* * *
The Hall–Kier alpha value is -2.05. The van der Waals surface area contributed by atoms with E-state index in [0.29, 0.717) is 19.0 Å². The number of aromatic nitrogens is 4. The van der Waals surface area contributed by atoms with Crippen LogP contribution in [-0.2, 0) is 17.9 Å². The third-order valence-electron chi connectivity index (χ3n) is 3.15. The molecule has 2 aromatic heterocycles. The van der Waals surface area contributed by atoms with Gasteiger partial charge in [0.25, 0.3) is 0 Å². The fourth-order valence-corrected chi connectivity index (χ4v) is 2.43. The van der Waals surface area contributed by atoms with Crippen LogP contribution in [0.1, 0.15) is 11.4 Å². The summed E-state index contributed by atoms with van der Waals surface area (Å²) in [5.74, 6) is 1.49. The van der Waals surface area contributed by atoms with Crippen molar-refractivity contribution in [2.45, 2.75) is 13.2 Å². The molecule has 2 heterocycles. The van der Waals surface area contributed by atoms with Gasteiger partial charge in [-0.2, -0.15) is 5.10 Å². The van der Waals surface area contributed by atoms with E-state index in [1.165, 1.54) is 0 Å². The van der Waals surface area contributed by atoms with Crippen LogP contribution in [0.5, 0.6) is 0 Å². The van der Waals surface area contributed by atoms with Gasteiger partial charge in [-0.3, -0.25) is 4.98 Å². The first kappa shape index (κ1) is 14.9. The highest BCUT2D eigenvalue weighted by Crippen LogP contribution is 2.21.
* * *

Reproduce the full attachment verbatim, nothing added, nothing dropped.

The Hall–Kier alpha value is -2.05. The van der Waals surface area contributed by atoms with E-state index in [0.29, 0.717) is 19.0 Å². The number of aromatic nitrogens is 4. The van der Waals surface area contributed by atoms with Crippen LogP contribution in [-0.2, 0) is 17.9 Å². The third-order valence-electron chi connectivity index (χ3n) is 3.15. The molecule has 2 aromatic heterocycles. The van der Waals surface area contributed by atoms with Gasteiger partial charge in [0.25, 0.3) is 0 Å². The fourth-order valence-corrected chi connectivity index (χ4v) is 2.43. The van der Waals surface area contributed by atoms with Crippen LogP contribution in [0.1, 0.15) is 11.4 Å². The summed E-state index contributed by atoms with van der Waals surface area (Å²) in [5.74, 6) is 1.49. The van der Waals surface area contributed by atoms with Crippen molar-refractivity contribution in [2.45, 2.75) is 13.2 Å². The molecule has 2 heterocycles. The van der Waals surface area contributed by atoms with Gasteiger partial charge in [-0.2, -0.15) is 5.10 Å². The van der Waals surface area contributed by atoms with E-state index in [1.165, 1.54) is 0 Å². The van der Waals surface area contributed by atoms with Crippen LogP contribution in [0.5, 0.6) is 0 Å². The van der Waals surface area contributed by atoms with Gasteiger partial charge in [-0.3, -0.25) is 4.98 Å². The first kappa shape index (κ1) is 14.9. The highest BCUT2D eigenvalue weighted by Crippen LogP contribution is 2.21.